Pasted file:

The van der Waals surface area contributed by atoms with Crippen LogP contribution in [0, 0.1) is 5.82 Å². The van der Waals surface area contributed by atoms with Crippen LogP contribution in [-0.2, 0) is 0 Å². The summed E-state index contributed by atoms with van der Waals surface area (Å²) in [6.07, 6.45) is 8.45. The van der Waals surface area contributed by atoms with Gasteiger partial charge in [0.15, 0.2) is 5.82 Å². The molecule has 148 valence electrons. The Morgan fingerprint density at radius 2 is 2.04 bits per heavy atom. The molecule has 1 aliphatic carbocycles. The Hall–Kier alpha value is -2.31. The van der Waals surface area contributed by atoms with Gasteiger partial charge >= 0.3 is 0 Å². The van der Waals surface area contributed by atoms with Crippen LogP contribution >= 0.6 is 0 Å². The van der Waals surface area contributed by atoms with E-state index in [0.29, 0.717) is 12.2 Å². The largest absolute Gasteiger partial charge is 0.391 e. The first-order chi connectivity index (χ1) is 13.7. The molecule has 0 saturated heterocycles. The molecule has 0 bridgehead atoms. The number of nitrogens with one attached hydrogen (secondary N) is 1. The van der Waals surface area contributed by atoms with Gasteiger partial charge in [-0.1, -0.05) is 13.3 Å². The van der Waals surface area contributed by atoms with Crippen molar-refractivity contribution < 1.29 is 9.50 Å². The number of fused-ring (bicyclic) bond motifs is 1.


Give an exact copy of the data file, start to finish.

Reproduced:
The van der Waals surface area contributed by atoms with Crippen LogP contribution in [0, 0.1) is 5.82 Å². The van der Waals surface area contributed by atoms with Crippen LogP contribution in [-0.2, 0) is 0 Å². The summed E-state index contributed by atoms with van der Waals surface area (Å²) in [6.07, 6.45) is 8.45. The van der Waals surface area contributed by atoms with Gasteiger partial charge in [0.15, 0.2) is 5.82 Å². The molecule has 148 valence electrons. The Morgan fingerprint density at radius 2 is 2.04 bits per heavy atom. The molecule has 1 aliphatic carbocycles. The Hall–Kier alpha value is -2.31. The van der Waals surface area contributed by atoms with Gasteiger partial charge >= 0.3 is 0 Å². The van der Waals surface area contributed by atoms with Crippen LogP contribution >= 0.6 is 0 Å². The van der Waals surface area contributed by atoms with E-state index in [0.29, 0.717) is 12.2 Å². The largest absolute Gasteiger partial charge is 0.391 e. The first-order chi connectivity index (χ1) is 13.7. The molecule has 0 saturated heterocycles. The molecule has 0 bridgehead atoms. The number of nitrogens with one attached hydrogen (secondary N) is 1. The van der Waals surface area contributed by atoms with Gasteiger partial charge in [-0.1, -0.05) is 13.3 Å². The van der Waals surface area contributed by atoms with Crippen molar-refractivity contribution < 1.29 is 9.50 Å². The number of fused-ring (bicyclic) bond motifs is 1.